John Wozniak came home on Valentine’s Day with some news for his wife, Jessica.
It wasn’t roses or a box of chocolates.
The couple was moving once again, so is the life of a college football coach. But they were going back to the place where he had some familiarity, the place where his Division I career started – Stillwater.
“She’s not getting roses this year,” Wozniak said. “She was getting a new paycheck so that worked out good, thankfully. The town is a little bit bigger but to be honest, I lived in the dorm as a grad assistant. I saw the dorm room, I saw Hall of Fame and I saw the stadium. I can see how the campus has changed and obviously the athletic facilities.”
Wozniak enters into a role at Oklahoma State that seems to be constantly revolving. Predecessor Marcus Arroyo was with the Cowboys for two seasons, giving the program what it had been in dire need of for a while – a bell cow tailback in Justice Hill – before taking a job at Oregon this offseason.
The man who was before Arroyo, Jemal Singleton, was in the position for four years before he took a job at Arkansas and is now with the Indianapolis Colts.
Wozniak hopes to stay in Stillwater awhile, he doesn’t know how long, but the town means something to him.
“I love it,” Wozniak said. “Yeah, this is great. I was here in 2004 as a graduate assistant but at that time, I was in a bit more of a different role so now that I’m back here, it’s fun.”
Wozniak was brought onto Les Miles coaching staff more than a decade ago after serving for four years as offensive coordinator at Knox College in Galesburg, Illinois – his alma mater. After joining Miles staff, he stuck with the Mad Hatter when he went to LSU and Wozniak was on staff when the Tigers won the national title in 2007.
Wozniak then went on a walkabout with stops at Montana State, Memphis, West Georgia and UAB before he went back to the SEC and Alabama, where he was on another national title staff in 2012 as a special teams analyst.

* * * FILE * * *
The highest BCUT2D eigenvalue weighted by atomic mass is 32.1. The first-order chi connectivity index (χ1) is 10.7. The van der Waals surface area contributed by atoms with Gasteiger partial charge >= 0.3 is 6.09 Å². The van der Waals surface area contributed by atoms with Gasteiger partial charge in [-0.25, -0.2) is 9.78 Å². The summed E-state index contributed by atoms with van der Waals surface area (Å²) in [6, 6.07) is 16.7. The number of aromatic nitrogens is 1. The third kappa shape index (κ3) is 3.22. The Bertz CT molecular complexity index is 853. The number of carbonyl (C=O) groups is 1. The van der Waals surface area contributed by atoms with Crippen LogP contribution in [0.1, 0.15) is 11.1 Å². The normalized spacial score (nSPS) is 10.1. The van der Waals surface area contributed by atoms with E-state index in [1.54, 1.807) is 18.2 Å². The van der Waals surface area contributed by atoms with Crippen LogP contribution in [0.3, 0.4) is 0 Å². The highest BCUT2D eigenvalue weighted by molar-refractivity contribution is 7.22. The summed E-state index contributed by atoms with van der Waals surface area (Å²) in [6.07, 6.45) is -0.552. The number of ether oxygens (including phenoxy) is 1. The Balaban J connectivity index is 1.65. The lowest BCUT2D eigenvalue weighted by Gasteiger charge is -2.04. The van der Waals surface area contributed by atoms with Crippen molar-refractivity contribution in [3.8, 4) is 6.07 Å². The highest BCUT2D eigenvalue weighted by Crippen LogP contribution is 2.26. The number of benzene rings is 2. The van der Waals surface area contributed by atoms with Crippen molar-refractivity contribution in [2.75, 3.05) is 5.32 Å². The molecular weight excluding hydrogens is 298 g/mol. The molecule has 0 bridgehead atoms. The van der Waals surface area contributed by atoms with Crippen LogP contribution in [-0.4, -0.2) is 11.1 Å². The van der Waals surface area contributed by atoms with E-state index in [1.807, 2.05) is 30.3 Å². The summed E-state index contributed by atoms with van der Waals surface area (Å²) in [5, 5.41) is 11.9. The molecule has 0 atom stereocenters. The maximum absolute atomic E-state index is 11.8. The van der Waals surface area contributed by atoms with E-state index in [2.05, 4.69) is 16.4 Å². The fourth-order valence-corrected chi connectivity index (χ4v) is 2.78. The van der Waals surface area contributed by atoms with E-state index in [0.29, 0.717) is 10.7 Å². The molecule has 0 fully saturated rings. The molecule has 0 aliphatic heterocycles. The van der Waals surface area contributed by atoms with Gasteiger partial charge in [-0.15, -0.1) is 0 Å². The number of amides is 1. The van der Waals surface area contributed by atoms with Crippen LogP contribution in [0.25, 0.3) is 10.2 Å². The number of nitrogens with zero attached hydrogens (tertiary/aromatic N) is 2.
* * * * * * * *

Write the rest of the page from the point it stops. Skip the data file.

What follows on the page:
Four years at Southern Miss as an offensive coordinator later and now Wozniak is back where he started and things have changed considerably in the time he has been gone.
“It’s on a different level now,” Wozniak said. “There’s really no recruit that we can’t touch. It’s a whole different world to be in. You can be a lot more picky in terms of guys you can recruit and how you are perceived nationally so that’s a good spot to be in.”
Wozniak comes in with being gifted a Big 12 Newcomer of the Year in Hill, a 5-foot-10, 185-pound sophomore, but behind Hill is a whole plethora of questions. Mainly, who is the next man up?
Wozniak has had to deal with situations like this before and with his experience in the coaching world, he said he will find a solution.
“I learned there is a lot of different ways to skin a cat,” Wozniak said. “There’s a lot of really good coaches out there and at the same time, I can really be able to appreciate not having to take this too seriously and being able to have a life outside of football too. That’s probably the biggest thing. Every year you’re around, you keep getting exposed to different things, different ways to do it and different schemes. It can only help you.”
With his SEC experience, Wozniak loves working with blocking schemes and the power run game. When he came to OSU, he was surprised to see hybrid position of fullback-tight end called the Cowboy Back. He said it’s the most important position for what kind of run game he wants to implement.
“That is really awesome because it allows us to play fast,” Wozniak said. “That guy has to be versatile because he has to have multiple traits, some fullback stuff, tight end stuff and some receiver skills. He’s the most versatile guy on the football field and the key to what we do and it helps us a lot in the run game.”
While Wozniak was brought in on short notice, he has embraced the position he is in and loves being back in Stillwater. Now that he is here, he’s hoping to get to work and turn OSU back into a tailback factory.
“There can’t be a huge upside and just really a downside the other way,” Wozniak said. “I want to put someone on the field that I know what I’m getting out of them. You know what to expect and you know what they are going to do when you are out there.”